Jason Gillikin: Yeah, absolutely. So, you had an idea to go full-time then, or did you think, okay, I just kind of want to take some side projects here.
Matt Stevens: I had freelanced for a while, like even while I worked for other organizations, so some side projects here and there, and I decided I wanted to be more than that. And like, I wanted to structure a business where it wasn’t just me.
Like, I was very intentional from the get go about like setting up as a business with a founder and that type of thing where I could like bring on various subcontractors and other artists and creatives to work with. So that’s, that was intentional from the start to set it up like that.
Jason Gillikin: Yeah. Okay, so that’s interesting because you said you freelanced beforehand and this is before starting a company.
And this is something that I want to talk to Dan about is when should you start your LLC? Or when should you get your LLC? When should she be officially a company? Is it, when you’re doing the side hustle is when you think you’re starting a company, you knew you were about to, and that’s when you set up your LLC, but you were taking money before that?
Is that a problem? I don’t know. These are all things that I’m curious about. Dan, can you talk to that? Like when do you recommend that somebody start doing their LLC?
Dan Tracey: It’s a great question, and a question that everybody from seasoned entrepreneurs to, you know, for people starting a business for the first time have to, come to some conclusion on what’s the kind of the tipping point of forming the business that you actually need an entity.
And there’s no, you know, there’s no right answer to that question. So, what you were doing is you’re operating as a sole proprietorship, Matt. It was, it’s really no different than you operating as yourself, right? You or I or anybody, when you start a business and you start operating as a business, start doing things for money.
You are a sole proprietorship. And, at some point there are, things that happen to that business that lead you to want to form an entity. And so, one could be you’re doing something risky and there’s the potential for whoever you’re serving to sue you, or to have a dispute with you, and you want to be clear that your business is different than your personal assets: your house, your car, your, your bank account.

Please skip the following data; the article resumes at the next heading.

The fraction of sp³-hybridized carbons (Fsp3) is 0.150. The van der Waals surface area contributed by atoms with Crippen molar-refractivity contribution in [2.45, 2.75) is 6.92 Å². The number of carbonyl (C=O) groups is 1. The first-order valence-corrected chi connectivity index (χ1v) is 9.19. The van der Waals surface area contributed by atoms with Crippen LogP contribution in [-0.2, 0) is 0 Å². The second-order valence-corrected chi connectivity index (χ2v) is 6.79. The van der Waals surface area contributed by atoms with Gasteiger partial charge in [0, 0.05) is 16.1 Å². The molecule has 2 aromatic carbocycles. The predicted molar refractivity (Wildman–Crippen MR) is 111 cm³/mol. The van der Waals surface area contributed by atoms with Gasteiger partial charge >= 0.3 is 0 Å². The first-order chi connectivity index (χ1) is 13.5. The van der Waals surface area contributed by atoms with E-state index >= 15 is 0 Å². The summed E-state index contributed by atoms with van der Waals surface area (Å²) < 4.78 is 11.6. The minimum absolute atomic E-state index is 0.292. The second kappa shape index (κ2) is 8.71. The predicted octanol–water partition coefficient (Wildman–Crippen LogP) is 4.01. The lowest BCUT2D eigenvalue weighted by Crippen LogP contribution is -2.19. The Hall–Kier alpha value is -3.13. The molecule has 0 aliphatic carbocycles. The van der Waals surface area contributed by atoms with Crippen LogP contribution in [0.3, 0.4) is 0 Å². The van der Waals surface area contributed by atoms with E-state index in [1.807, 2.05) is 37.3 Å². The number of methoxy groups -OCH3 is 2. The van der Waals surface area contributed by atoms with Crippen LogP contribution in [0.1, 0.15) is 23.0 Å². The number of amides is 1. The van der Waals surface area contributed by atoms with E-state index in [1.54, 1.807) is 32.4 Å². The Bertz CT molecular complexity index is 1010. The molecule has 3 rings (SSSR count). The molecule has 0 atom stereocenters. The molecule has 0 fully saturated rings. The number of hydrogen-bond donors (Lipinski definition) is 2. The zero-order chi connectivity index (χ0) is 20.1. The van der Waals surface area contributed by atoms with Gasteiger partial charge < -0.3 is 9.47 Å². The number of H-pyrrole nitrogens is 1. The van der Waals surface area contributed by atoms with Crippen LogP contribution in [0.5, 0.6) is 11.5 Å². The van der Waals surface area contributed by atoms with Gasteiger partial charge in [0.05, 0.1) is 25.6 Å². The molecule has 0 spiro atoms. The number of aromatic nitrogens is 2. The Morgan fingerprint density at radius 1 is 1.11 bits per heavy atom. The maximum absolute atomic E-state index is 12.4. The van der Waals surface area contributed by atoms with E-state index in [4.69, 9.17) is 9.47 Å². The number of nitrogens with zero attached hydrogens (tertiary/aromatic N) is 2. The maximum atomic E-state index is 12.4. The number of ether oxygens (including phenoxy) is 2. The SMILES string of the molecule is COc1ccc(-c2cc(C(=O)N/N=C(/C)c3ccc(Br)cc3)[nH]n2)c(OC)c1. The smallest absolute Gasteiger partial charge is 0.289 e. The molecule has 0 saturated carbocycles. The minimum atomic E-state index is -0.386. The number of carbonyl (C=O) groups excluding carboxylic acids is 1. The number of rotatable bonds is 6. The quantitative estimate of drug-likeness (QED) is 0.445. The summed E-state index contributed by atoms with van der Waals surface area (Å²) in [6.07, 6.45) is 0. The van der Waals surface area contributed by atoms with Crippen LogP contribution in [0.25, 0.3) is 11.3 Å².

Not all businesses are risky though, or are equally risky, and so some entrepreneurs can get away operating as a sole proprietorship for longer. They’re also non legal reasons though, too, which I think are equally important. It can add a level of formality to the business. If you’re just starting out and you want people to take you seriously when you have an entity, that’s not a legal reason.
That’s a sales reason. And it also can encourage you to think about your business differently than your individual kind of bank account and individual finances. It kind of encourages a formality and a formal decision-making that can lead to better business decisions, kind of treating it as a separate entity from accounting perspective from strategy sessions.
So, yeah, I, that’s not a legal reason. Liability is the primary legal reason. The third reason I see is when you have, and this doesn’t apply to you, Matt. But if you have partners, you can’t form a sole proprietorship with other people. It’s a partnership. And when you have multiple people involved, you’re liable for what the other person does unless you have an entity.
And so, it’s a way to protect you from your partner’s actions, because the entity is the one taking the actions and your owners of the entity, liability gets cut off at the entity. So that’s the, there are legal reasons and there are non-legal reasons. Oftentimes, the non-legal reasons are just as important to the growth in the business.
Jason Gillikin: This is what’s annoying though. When you’re doing a side hustle and you’re trying to get some business, any business, and you’re working a nine to five job and you’re spending an hour or two hours, however long on this client or this business.